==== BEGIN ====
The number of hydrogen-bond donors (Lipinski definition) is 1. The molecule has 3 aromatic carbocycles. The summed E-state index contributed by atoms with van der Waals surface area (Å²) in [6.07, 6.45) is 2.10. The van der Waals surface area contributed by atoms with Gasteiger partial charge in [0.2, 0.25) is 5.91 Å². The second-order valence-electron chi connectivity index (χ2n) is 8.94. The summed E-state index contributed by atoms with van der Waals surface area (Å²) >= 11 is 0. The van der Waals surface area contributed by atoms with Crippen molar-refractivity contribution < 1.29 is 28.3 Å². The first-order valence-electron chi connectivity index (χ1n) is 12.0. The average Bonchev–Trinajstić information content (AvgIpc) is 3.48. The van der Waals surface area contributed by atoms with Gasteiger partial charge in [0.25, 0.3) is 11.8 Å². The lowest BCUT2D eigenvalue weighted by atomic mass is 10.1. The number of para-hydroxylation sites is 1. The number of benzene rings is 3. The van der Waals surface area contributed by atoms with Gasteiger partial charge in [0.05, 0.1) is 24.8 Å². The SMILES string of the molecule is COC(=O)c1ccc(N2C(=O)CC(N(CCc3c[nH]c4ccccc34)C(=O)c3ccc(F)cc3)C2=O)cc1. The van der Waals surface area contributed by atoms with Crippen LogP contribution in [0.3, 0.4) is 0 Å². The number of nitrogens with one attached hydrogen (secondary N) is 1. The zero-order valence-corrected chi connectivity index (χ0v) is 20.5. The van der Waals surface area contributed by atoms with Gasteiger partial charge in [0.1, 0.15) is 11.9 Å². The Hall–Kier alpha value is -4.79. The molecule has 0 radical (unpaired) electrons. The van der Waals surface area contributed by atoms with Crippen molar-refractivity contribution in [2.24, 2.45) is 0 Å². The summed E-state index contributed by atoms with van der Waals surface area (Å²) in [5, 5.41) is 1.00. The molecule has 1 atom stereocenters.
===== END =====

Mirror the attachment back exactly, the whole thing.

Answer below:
The number of hydrogen-bond donors (Lipinski definition) is 1. The molecule has 3 aromatic carbocycles. The summed E-state index contributed by atoms with van der Waals surface area (Å²) in [6.07, 6.45) is 2.10. The van der Waals surface area contributed by atoms with Gasteiger partial charge in [0.2, 0.25) is 5.91 Å². The second-order valence-electron chi connectivity index (χ2n) is 8.94. The summed E-state index contributed by atoms with van der Waals surface area (Å²) >= 11 is 0. The van der Waals surface area contributed by atoms with Crippen molar-refractivity contribution < 1.29 is 28.3 Å². The first-order valence-electron chi connectivity index (χ1n) is 12.0. The average Bonchev–Trinajstić information content (AvgIpc) is 3.48. The van der Waals surface area contributed by atoms with Gasteiger partial charge in [0.25, 0.3) is 11.8 Å². The lowest BCUT2D eigenvalue weighted by atomic mass is 10.1. The number of para-hydroxylation sites is 1. The number of benzene rings is 3. The van der Waals surface area contributed by atoms with Gasteiger partial charge in [0.05, 0.1) is 24.8 Å². The SMILES string of the molecule is COC(=O)c1ccc(N2C(=O)CC(N(CCc3c[nH]c4ccccc34)C(=O)c3ccc(F)cc3)C2=O)cc1. The van der Waals surface area contributed by atoms with Crippen LogP contribution in [0.3, 0.4) is 0 Å². The number of nitrogens with one attached hydrogen (secondary N) is 1. The zero-order valence-corrected chi connectivity index (χ0v) is 20.5. The van der Waals surface area contributed by atoms with Gasteiger partial charge in [0.1, 0.15) is 11.9 Å². The Hall–Kier alpha value is -4.79. The molecule has 0 radical (unpaired) electrons. The van der Waals surface area contributed by atoms with Crippen molar-refractivity contribution in [2.24, 2.45) is 0 Å². The summed E-state index contributed by atoms with van der Waals surface area (Å²) in [5, 5.41) is 1.00. The molecule has 1 atom stereocenters.